RA: Right here in my studio. Every time I do another project I learn a little bit more about sound, fidelity and mixing. I was also very happy to also have a friend, Ken Wallace, who has a state-of-the-art studio—Ian London Studio out in Islip -loan me some ribbon microphones and the strings sound delicious.

AAJ: What's the tune list?

RA: The charts are my arrangements of a dozen Lennon/McCartney tunes and one George Harrison tune, "Something," which I did as a real up-tempo swinger—with an almost Frank Sinatra feel to it. We did three Lennon tunes which he wrote after leaving the Beatles, "Imagine," "Happy Christmas" and "Whatever Gets You Through the Night," the one he won his Grammy for. I liked the tune. I put a Latin, up-tempo Mambo feel to it. I think it's going to be pretty interesting. I also called May Pang maybe two months ago. May was associated with John in 1974 at the time he did the Walls and Bridges album. That's how long I've known her. May and I have remained good friends. She has these barbecues at her house and invites me, Angela and my son, Matt. So, I called her and asked her what tune she might like on the album. That's when I discovered that John's only Grammy was for "Whatever Gets You Through the Night." So, I decided to put a Tito Puente feel to it.

AAJ: What's your target date for release of the recording?

RA: We're shooting for some time in the fall.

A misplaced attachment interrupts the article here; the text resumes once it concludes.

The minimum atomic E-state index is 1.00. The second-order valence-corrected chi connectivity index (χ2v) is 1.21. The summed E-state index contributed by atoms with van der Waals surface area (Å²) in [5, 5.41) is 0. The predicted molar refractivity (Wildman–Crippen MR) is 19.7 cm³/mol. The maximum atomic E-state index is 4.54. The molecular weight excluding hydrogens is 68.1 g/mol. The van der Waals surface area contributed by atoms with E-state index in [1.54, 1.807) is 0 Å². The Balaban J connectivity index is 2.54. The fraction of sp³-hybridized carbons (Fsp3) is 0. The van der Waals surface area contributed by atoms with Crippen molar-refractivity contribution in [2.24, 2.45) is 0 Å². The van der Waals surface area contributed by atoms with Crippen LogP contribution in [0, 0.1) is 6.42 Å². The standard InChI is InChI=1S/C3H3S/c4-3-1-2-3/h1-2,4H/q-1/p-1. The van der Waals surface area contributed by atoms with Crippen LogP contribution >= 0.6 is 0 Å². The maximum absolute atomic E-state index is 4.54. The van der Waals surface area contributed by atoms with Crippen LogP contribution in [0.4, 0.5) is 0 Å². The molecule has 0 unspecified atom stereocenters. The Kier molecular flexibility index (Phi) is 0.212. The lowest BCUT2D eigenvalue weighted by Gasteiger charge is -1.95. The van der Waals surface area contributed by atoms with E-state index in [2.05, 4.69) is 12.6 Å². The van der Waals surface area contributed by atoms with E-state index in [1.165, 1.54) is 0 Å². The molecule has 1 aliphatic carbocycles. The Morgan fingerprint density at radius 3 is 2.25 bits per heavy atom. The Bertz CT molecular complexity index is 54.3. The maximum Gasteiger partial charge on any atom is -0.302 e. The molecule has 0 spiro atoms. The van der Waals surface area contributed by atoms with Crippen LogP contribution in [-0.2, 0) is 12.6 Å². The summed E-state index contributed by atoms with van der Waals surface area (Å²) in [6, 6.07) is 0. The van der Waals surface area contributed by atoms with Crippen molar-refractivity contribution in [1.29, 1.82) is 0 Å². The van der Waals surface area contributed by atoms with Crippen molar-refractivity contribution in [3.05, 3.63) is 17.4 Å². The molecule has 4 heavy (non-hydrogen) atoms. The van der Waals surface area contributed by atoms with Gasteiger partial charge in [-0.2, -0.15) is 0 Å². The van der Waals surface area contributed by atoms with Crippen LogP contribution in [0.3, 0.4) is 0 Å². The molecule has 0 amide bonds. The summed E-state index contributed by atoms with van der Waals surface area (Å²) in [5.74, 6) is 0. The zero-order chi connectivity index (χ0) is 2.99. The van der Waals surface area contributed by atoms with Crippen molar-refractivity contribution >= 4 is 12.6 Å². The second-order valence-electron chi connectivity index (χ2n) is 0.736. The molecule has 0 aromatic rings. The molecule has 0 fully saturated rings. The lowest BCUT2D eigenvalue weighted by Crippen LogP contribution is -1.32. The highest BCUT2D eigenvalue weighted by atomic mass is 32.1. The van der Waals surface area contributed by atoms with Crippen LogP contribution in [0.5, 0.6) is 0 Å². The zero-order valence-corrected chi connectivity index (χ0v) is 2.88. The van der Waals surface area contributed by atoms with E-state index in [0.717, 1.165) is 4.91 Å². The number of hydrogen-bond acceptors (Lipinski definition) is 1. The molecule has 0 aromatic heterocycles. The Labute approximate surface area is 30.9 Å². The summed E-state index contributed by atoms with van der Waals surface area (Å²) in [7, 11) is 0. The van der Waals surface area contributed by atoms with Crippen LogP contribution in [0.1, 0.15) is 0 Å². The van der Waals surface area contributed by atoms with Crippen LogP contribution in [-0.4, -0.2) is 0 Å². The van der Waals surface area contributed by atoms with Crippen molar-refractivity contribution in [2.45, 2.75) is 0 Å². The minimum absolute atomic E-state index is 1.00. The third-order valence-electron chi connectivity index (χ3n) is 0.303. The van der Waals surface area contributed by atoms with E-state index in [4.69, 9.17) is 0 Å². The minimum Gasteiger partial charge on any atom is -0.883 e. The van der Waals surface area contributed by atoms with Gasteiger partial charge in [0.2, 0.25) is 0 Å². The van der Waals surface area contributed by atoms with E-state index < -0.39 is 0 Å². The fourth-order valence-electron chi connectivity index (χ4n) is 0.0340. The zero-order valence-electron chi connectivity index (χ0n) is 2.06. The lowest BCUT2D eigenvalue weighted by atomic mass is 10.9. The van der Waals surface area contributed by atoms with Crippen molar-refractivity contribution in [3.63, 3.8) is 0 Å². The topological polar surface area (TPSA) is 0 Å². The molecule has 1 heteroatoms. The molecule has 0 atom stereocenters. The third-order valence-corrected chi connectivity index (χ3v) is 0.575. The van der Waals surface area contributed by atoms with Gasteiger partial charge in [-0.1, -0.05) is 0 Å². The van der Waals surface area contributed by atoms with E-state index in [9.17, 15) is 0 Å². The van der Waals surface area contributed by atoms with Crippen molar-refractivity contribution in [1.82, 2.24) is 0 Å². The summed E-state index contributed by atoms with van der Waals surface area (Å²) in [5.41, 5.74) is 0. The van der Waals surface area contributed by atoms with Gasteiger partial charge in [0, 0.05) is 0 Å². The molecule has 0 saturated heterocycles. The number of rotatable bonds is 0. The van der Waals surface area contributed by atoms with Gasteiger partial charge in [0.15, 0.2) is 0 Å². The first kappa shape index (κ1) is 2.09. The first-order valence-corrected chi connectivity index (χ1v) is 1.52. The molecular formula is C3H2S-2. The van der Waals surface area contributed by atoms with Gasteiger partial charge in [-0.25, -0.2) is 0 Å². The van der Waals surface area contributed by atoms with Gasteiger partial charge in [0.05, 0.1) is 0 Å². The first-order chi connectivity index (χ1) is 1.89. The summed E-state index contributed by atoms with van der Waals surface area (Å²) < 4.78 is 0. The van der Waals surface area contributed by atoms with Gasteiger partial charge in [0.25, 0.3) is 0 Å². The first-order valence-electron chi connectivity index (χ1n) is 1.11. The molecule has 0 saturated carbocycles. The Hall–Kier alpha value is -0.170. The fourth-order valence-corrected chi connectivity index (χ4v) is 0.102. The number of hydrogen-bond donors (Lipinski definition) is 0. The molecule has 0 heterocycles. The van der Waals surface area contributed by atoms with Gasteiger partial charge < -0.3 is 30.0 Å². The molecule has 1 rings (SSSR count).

AAJ: A hypothetical question: What do you think might have been Lennon's take on this recording?

RA: I'm thinking it would be positive. I've heard a lot of jazz versions of The Beatles' music and many of them are excellent. But, many also distort or change the original melodies. With this album, I tried not to do that. Regarding John liking it ... that's kind of hard to say since John and the Beatles were constantly evolving. So, John's musical taste in 1974 might likely be different today. I assume he would like it. I'll probably get some feedback from Paul McCartney and Ringo. I think The Beatles themselves and Beatles fans will love it. I say that because it's a big, well-planned production—not just putting a bunch of jazz cats around a microphone and blowing. With the lushness of the strings, the energy of the rhythm section, a tight horn section, creative soloing and carefully planned arrangements, I think it's going to be well-received.

Photo of Ron Aprea holding two framed pictures from the 1974 recording session of Lennon's Walls And Bridges album. (L) John Lennon's photo-copied face and (R) with Steve Madaio, Ron Aprea and John Lennon.